Folt holds panel on Zika virus
Chancellor Folt hosted an event on Zika virus awareness Thursday.
The event included informational booths, guest speakers and a Q&A with the speakers.
“We want to give people as much information as possible to help them protect themselves and the community,” Folt said.
Among those in attendance were researchers, professors, UNC employees, members of the Chapel Hill community and students.
Junior Barbie Adams decided to attend as a precautionary measure before her trip to Jamaica, a country affected by the virus.
“I know I’m always getting bit here so I can only imagine what will happen when I go over there," Adam said. "Especially if the mosquitos are carrying the virus, I just want to prevent (getting infected)."
Representatives from various university and state departments camped out in booths outside of the Union to spread information and pass out fliers and bug repellent to attendees.
Chris Goodman, travel clinic coordinator for Campus Health, suggested to those traveling abroad, especially to areas with active Zika transmission, to stop by the clinic for more information about how to stay healthy during their travels.
Frank Stillo, an environmental specialist with the Office of Environment, Health and Safety, urged students and university employees to report standing water to prevent mosquitos. Stillo also told attendees how to control mosquitos.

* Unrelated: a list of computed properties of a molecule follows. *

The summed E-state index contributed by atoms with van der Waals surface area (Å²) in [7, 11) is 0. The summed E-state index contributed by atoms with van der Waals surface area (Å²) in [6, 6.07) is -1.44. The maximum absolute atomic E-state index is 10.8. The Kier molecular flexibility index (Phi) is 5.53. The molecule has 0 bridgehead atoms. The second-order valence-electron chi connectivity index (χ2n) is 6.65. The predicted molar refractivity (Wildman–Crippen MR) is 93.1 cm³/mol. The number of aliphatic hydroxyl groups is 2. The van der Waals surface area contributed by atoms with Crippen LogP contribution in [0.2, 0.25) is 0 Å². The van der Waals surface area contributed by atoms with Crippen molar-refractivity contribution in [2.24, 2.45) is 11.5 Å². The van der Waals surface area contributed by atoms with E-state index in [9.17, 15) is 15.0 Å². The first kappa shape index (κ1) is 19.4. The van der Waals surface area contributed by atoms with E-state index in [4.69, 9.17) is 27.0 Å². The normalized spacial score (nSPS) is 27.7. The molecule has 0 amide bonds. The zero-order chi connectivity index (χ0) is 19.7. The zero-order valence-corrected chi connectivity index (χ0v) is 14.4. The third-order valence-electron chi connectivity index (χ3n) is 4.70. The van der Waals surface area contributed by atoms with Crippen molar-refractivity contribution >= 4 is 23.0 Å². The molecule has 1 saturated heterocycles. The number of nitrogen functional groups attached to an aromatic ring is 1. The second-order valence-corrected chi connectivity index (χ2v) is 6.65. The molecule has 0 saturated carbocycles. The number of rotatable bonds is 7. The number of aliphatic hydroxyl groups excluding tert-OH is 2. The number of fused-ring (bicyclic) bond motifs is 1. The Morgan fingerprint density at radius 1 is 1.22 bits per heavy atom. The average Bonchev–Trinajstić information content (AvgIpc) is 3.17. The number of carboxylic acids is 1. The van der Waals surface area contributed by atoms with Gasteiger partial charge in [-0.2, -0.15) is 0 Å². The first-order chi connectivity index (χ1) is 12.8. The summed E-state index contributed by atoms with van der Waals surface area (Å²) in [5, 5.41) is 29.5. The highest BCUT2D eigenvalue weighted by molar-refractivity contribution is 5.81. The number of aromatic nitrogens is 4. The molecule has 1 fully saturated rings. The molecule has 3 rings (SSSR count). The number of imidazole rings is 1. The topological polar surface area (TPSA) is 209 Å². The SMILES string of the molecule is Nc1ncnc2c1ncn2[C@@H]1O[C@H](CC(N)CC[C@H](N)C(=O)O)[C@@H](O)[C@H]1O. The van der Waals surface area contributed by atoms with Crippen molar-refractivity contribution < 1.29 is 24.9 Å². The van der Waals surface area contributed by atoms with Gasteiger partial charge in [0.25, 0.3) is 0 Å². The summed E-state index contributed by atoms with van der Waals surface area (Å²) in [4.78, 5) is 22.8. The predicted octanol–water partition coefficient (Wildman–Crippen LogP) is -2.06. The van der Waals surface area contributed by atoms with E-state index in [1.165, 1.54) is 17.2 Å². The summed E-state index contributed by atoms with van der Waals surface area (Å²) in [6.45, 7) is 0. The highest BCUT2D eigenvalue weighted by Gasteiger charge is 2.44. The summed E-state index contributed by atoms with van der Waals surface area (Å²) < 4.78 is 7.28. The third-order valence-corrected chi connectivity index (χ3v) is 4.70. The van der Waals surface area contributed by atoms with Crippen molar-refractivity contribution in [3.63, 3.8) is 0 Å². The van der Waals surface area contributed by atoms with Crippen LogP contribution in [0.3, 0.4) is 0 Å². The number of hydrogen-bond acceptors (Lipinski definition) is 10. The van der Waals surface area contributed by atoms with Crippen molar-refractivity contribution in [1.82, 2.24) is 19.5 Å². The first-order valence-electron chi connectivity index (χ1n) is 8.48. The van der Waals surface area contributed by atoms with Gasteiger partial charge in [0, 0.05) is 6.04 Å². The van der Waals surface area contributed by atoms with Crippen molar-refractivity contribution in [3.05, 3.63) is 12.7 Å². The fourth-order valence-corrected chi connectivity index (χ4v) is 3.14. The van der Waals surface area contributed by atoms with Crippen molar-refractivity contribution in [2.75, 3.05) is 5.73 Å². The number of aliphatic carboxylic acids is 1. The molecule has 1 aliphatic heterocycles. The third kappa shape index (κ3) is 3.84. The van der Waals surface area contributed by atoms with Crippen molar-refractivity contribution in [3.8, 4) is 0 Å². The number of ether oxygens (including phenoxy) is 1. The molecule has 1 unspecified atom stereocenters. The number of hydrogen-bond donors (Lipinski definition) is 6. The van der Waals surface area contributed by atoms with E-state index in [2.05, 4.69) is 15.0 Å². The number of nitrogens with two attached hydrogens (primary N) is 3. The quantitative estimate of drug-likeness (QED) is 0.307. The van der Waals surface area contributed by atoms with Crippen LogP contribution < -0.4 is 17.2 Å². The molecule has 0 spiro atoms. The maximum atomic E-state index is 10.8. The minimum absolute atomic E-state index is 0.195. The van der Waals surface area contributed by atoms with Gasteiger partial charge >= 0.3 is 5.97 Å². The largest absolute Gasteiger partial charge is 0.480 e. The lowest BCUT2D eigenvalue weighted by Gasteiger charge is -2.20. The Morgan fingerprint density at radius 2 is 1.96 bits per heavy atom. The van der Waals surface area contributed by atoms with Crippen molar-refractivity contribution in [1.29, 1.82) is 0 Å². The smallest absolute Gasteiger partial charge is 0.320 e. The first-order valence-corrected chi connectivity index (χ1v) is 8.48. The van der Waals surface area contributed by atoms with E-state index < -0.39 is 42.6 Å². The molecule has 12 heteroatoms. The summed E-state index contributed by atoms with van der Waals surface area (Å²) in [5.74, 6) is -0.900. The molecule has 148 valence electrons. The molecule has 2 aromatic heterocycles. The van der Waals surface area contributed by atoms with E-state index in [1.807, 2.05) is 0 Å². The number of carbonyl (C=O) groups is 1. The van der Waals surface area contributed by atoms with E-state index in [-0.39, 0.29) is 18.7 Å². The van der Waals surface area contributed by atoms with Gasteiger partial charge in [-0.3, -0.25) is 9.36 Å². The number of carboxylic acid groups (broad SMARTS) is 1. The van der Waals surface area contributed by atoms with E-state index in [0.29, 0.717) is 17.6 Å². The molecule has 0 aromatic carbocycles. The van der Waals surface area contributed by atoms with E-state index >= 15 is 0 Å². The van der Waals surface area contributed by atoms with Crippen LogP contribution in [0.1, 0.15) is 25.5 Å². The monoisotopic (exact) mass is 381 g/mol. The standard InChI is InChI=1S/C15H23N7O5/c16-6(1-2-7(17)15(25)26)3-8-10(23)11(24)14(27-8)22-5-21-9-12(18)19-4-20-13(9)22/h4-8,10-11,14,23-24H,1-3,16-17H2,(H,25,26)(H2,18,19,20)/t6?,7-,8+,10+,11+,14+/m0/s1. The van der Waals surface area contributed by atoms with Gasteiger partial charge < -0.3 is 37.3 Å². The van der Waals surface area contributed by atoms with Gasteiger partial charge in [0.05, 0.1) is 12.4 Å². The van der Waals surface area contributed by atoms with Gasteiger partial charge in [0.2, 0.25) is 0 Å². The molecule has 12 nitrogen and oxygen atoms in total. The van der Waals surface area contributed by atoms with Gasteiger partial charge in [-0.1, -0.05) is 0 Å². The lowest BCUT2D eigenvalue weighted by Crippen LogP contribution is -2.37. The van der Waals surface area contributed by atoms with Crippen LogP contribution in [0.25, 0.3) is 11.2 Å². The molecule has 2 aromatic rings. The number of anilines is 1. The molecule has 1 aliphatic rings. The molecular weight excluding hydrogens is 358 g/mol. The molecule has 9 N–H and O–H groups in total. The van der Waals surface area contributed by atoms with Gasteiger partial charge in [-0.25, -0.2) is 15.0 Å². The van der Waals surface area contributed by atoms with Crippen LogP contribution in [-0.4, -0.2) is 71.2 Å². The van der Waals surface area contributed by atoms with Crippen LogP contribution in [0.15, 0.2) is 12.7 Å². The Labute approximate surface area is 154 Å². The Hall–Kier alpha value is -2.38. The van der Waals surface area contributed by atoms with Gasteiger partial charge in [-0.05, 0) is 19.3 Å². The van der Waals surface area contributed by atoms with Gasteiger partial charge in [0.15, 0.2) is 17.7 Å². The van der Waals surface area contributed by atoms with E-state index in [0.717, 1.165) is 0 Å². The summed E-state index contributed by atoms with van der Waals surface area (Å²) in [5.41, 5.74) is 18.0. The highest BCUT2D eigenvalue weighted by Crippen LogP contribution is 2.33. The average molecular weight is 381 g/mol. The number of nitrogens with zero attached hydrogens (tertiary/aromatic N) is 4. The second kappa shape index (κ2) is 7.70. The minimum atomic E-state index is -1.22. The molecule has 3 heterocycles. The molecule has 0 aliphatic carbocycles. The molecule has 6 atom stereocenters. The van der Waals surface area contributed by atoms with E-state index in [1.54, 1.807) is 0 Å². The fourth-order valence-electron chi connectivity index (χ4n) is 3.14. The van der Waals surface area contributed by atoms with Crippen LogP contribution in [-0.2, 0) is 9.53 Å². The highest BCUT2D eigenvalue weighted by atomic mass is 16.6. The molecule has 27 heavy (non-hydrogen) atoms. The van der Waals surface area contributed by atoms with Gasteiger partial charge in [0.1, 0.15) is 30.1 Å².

Guest speakers then took the stage to share information about risk factors, how to prevent the virus and what research UNC is doing on the virus.
Aravinda de Silva, a researcher from the UNC School of Medicine, said the school is currently involved in research focusing on the virus and other associated viruses, such as yellow fever and Japanese encephalitis.
“As an educational moment, this is fascinating,” Folt said.
Colleen Bridger, the Public Health Director for Orange County, reported the best ways to prevent Zika are to avoid areas where Zika is active, avoid unprotected sex with men who have traveled to areas known to have Zika, avoid mosquito bites, mosquito-proof your home and garden and to avoid mosquitos if you have had Zika.
“It is important not to panic," de Silva said. "You need to put your risk in perspective.”